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Netanyahu: Keep Up the Pressure on Iran

The only way to get Iran to abandon its nuclear program is to maintain the pressure on it, says Netanyahu.
By Elad Benari
First Publish: 11/1/2013, 3:42 AM

Netanyahu at event marking 40 years since Yom Kippur War
Netanyahu at event marking 40 years since Yom Kippur War
Flash 90

Prime Minister Binyamin Netanyahu said on Thursday that if the pressure on Iran continues, it will abandon its nuclear program.

However, Netanyahu warned in remarks during a state ceremony marking the 40th anniversary of the Yom Kippur War, if the pressure on Iran stops, it will continue to freely enrich uranium.

"We are committed to stopping this threat, and if it is possible by peaceful means and diplomacy - good," he stated.

"I hear after each round of talks that the Iranian representatives say that the talks were ‘useful’... of course - useful to Iran,” said Netanyahu. “They continue to enrich and advance toward their goal. In order for the talks to be useful for the world, Iran should completely dismantle its nuclear program.”

Netanyahu said that the sanctions on Iran must continue, noting that “This pressure makes it difficult for Iran. They try to avoid it. If Syria had offered to rid itself of 20% of its chemical weapons, who would take it seriously?”

“If the pressure weakens, Iran will continue its effort to obtain nuclear weapons,” he said. “In any case we need to be prepared for any scenario at any time.”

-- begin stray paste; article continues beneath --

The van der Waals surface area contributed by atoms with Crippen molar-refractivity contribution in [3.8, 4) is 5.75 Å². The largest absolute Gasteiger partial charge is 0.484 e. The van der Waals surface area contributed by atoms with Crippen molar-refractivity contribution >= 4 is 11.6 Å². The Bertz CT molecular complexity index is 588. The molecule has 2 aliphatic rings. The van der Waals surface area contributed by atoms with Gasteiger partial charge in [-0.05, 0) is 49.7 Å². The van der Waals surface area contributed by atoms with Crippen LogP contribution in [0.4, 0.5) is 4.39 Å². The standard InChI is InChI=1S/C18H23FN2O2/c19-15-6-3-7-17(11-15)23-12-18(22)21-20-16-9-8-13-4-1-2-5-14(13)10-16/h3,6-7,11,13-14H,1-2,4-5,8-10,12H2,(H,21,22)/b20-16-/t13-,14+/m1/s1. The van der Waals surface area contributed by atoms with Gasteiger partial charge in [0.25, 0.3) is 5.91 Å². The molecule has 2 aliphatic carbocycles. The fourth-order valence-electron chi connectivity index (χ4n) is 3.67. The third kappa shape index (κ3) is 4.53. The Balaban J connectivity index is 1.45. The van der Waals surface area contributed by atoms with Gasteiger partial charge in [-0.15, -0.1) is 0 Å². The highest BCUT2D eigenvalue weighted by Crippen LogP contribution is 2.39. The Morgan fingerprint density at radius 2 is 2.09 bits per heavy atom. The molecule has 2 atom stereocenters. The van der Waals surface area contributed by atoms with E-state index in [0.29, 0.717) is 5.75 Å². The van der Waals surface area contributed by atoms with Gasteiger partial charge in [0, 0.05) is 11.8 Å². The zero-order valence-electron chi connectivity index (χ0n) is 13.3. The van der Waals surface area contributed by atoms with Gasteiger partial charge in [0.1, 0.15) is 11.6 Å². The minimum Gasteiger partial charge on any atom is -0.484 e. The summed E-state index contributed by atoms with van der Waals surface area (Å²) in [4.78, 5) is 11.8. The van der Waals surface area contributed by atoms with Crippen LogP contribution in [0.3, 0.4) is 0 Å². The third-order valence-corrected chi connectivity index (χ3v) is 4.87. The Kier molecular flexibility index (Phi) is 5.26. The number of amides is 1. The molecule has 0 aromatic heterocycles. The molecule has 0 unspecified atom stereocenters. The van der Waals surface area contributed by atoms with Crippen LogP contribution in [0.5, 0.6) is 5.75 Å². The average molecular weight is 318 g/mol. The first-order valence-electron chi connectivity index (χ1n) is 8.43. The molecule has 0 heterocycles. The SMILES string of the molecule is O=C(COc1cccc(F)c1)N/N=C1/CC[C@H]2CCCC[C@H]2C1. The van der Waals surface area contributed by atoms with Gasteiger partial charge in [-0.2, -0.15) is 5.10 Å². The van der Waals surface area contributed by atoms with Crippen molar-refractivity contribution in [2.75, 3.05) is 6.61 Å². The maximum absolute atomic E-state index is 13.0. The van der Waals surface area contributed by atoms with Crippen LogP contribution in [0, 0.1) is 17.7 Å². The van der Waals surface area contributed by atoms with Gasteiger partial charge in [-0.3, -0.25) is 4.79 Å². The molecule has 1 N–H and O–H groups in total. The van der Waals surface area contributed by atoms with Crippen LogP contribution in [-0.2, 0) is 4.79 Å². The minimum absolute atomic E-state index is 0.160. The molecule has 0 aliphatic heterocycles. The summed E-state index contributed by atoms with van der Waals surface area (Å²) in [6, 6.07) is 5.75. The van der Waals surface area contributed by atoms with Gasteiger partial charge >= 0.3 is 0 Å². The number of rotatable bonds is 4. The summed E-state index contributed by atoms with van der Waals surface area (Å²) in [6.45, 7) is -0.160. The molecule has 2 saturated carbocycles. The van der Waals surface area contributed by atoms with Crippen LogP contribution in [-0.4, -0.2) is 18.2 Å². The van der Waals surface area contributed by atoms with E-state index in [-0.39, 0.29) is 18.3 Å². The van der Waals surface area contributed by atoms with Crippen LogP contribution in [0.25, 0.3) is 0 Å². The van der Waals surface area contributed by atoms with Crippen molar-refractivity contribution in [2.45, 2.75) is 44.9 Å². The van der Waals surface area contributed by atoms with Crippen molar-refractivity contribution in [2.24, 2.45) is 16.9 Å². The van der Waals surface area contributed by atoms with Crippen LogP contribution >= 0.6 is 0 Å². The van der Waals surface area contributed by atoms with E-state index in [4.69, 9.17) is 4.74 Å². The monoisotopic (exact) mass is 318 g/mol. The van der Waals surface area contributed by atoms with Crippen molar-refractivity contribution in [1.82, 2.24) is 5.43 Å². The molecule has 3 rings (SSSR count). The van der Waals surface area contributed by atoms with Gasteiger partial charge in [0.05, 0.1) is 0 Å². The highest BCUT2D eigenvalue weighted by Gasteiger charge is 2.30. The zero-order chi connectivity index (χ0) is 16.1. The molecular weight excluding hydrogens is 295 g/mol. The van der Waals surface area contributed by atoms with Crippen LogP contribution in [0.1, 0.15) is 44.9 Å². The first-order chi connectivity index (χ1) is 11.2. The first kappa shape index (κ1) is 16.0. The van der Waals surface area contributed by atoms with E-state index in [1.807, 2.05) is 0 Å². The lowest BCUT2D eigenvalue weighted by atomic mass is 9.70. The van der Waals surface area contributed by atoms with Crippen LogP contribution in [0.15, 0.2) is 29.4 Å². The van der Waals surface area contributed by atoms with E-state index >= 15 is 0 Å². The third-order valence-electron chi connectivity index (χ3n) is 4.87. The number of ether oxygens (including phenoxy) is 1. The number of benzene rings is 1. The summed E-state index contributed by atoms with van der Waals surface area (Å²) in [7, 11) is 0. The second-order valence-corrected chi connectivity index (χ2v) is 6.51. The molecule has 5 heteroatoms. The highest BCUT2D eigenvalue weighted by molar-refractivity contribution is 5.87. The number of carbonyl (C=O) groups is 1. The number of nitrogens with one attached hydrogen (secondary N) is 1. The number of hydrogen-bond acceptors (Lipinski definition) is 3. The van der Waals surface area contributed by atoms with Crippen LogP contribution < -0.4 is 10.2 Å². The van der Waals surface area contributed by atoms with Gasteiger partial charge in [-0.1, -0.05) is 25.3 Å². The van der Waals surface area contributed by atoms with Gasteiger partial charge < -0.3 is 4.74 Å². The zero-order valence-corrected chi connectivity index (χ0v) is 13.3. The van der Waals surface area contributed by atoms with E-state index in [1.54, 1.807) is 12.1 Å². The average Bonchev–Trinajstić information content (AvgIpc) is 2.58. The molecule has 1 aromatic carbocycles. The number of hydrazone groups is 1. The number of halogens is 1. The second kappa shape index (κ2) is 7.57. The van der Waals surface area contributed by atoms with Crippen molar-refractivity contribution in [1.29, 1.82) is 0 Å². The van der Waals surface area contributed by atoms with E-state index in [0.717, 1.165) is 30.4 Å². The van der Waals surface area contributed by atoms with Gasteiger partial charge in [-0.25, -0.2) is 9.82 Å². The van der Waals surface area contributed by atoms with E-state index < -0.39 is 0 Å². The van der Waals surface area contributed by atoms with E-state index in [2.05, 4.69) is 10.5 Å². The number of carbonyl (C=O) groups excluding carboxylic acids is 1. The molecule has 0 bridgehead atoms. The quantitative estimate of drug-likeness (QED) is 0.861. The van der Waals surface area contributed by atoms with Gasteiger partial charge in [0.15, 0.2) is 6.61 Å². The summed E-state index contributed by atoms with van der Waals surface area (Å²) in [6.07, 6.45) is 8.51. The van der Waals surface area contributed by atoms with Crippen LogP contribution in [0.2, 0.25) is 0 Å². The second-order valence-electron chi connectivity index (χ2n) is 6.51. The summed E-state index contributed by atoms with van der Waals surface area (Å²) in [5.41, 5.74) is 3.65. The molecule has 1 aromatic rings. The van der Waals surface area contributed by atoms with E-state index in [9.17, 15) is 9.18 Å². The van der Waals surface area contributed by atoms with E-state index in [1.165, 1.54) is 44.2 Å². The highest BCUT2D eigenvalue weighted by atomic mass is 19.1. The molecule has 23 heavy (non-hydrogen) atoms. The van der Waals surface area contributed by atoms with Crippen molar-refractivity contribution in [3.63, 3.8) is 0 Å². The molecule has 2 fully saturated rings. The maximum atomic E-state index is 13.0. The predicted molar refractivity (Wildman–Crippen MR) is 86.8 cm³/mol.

The comments on Iran come after a recent meeting in Geneva between Iranian negotiators and representatives of the so-called P5+1 - the United States, China, Russia, France, Britain and Germany.

During the two-day session, Iran presented what it described as a breakthrough proposal that would include snap inspections of its atomic sites. The proposal was described by the White House as "useful".

In the wake of the meeting and the recent moderate statements by Iranian President Hassan Rouhani, top Obama administration officials have been pushing U.S. lawmakers hard to hold off on new sanctions over Iran's nuclear program.

In the speech, Netanyahu also referred to the decision by the Diplomacy-Security Cabinet earlier on Thursday to transfer 2.75 billion shekels from the budget surplus to the defense establishment budget.

“40 years after the Yom Kippur War, the IDF is stronger than ever and we must ensure that it continues to be strong,” he said.

"The decision [to raise the defense budget] balances the needs of the army with the challenges it faces, as well as allows us to lead the economy responsibly, because there is no security without a growing economy,” added Netanyahu.